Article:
§ 60. Mr. WILLIAM COOTE
asked the Chancellor of the Exchequer whether the Treasury proposes to sanction the enforced retirement on pension of a number of Civil servants of admitted efficiency and physical ability who have not yet reached the age limit fixed by Act of Parliament; and, if so, what reasons exist for burdening the country at this time with these pensions?
§ Mr. BALDWIN (Joint Financial Secretary to the Treasury)
I would refer the hon. Member to the second part of my answer of the 25th ultimo to the hon. Member for Ealing.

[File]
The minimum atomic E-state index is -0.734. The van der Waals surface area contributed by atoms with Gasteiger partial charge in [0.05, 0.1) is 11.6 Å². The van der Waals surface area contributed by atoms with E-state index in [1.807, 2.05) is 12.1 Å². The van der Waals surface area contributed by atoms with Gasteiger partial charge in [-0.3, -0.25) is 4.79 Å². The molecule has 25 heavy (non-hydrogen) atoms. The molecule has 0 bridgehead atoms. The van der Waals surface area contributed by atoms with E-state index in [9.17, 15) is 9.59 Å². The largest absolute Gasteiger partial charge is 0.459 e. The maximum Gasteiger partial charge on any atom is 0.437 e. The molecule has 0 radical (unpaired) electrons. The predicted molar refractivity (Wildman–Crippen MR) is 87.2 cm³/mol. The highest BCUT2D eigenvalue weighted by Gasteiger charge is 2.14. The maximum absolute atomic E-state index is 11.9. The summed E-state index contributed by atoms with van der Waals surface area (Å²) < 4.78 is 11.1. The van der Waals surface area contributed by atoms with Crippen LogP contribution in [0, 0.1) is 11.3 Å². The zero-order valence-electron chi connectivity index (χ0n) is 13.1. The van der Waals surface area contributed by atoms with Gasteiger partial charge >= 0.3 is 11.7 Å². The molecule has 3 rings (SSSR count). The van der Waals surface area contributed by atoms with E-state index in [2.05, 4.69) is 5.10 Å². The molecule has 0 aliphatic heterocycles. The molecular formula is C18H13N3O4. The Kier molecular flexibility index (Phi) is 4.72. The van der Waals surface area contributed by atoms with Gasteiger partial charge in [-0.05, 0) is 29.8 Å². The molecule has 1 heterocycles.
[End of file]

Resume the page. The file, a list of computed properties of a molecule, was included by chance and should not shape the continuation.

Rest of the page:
§ 110. Mr. COOTE
asked the Postmaster-General whether extensive notice of compulsory retirement has been given in his Department to officers whose ability and efficiency are certified to be in every respect satisfactory, and who have not yet reached the age limit fixed by Act of Parliament; and, if so, what urgent reasons exist for throwing such additonal charge on the public funds by way of pensions and retiring allowances?
§ The POSTMASTER-GENERAL (Mr. Illingworth)
In the exercise of my powers under the Order in Council of 10th January, 1910, I have called upon a number of officers over sixty years of age to retire this year. Those officers would generally have been called upon to retire sooner but 1904 for the conditions arising out of the War, and their retention has affected the prospects of junior officers whose services in the last four years have been of much value. I do not think it consistent with the public interest to prolong this situation.